This is it. The one we’ve all been waiting for. Avengers: Infinity War!
Eighteen movies have led up to this point, the culmination of the entire Marvel Cinematic Universe. We first saw the villain, Thanos, all the way back in Avengers 1 in 2012, and with a major role in Guardians of the Galaxy. Now, he’s back and badder than ever, wielding the universe-destroying power of the Infinity Stones, and it’s going to take all of the Avengers to stop him. It’s a wild ride. Full of action from start to finish. Its biggest flaw is that you have to have seen so many of the earlier movies to understand it, but if you have, it’s very well done, especially the ending.
My rating: 5 out of 5.
Massive Spoilers Below
To make sense of Avengers: Infinity War, you have to understand Thanos. In the comics, Thanos is just this crazy guy who wants to kill as many people as possible to get Death—that is, the personification of Death—to fall in love with him. But that sounds far too campy for the big screen. Some fans had speculated that Hela from Thor: Ragnarok would be a stand-in for Death—seeing as she is, you know, the Norse goddess of death. But Hela’s desire was merely to conquer, not to kill, and also, she’s dead herself.
No, this Thanos is not courting Death, despite the teaser at the end of Avengers 1. Instead, he wants to “balance” the universe, which really means he wants to solve the problem of poverty and limited resources by killing half of all the intelligent beings in the universe. It’s still crazy, but at least there’s a reason for it. And it’s a surprising and fascinating change to see that this guy whom we’ve always seen just being evil actually cares deeply—just in such a twisted way that he’s become the enemy of all life.
Anyway, Thanos has been slaughtering half the population on planet after planet (for thousands of years in the comics), but with the Infinity Gauntlet powered by all six Infinity Stones, he can do the job with a literal snap of his fingers. And in fact, he does. At the end of the film, Thanos assembles the Infinity Stones and snaps his fingers, and half the people in the universe, including many of our protagonists, turn to dust. And Thanos rests, his work finished, and watches the sunrise. I really admire stories that aren’t afraid to pull their punches like that.
We’ll find out how our heroes get out of that mess in Avengers 4 one year from now. It’s certainly implied that Thanos’s victory is part of Doctor Strange’s grand plan—the one future where the heroes win—perhaps getting him to let his guard down so they can get a hold of the Infinity Gauntlet. And we know that in the post-credit’s scene, Nick Fury calls in Captain Marvel, who is getting her own movie next March. And Ant-Man and the Wasp also premieres before then, so don’t count them out yet.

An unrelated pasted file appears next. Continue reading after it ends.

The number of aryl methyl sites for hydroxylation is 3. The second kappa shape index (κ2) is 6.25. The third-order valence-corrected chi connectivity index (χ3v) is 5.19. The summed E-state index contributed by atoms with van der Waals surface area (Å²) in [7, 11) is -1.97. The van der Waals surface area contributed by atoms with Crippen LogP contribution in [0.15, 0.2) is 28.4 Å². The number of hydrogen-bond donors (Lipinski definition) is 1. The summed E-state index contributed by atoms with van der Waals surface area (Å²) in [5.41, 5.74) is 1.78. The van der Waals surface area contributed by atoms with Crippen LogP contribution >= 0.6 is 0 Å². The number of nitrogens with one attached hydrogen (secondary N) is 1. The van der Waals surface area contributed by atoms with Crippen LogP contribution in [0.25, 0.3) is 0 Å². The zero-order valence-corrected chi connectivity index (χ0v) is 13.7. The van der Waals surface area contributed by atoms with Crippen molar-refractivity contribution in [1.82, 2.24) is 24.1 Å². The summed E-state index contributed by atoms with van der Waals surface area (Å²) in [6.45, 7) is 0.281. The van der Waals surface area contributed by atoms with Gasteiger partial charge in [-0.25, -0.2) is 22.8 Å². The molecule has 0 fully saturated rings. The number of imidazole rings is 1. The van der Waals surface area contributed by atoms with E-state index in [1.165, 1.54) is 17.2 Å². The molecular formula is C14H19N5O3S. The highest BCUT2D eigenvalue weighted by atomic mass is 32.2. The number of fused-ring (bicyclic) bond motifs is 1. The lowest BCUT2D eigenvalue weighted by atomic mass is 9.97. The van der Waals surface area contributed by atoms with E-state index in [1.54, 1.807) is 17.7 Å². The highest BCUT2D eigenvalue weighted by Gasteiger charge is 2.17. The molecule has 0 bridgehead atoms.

I don’t know the full picture, but I have a feeling all of these factors will be in play, and I have one more prediction, that Gamora will come back after they throw the Soul Stone back into the pit on Vormir. I do know that I’m eager to see what happens.
The other thing I thought was interesting was Captain America’s assertion that “we don’t trade lives”. A first, I thought this was monumentally stupid with the fate of the entire universe at stake—like Cap’s juvenile, Boy Scout-ish desire to leave no civilians behind in Age of Ultron, taken up to eleven. But on closer inspection, I think there’s more subtlety to it than that, because we actually see both sides of the equation in Infinity War.
We see Loki trade the Space Stone for Thor’s life after initially holding firm. But we also see Star-Lord sacrifice Gamora to protect the Soul Stone, only for Thanos to stop him with the Reality Stone. Gamora trades the Soul Stone for Nebula’s life, and then Doctor Strange trades the Time Stone for Iron Man’s life, but this might have been part of his master plan.
And finally, Scarlet Witch initially refuses to sacrifice Vision to protect the Mind Stone, but she ultimately accepts the price and destroys it, only for Thanos to stop her with the Time Stone. We see many variations on this theme, and while some of them are objectively stupid, it’s interesting to see how the film plays with it, and I think Scarlet Witch’s sacrifice of Vision, not Cap’s reticence, is really the defining moment.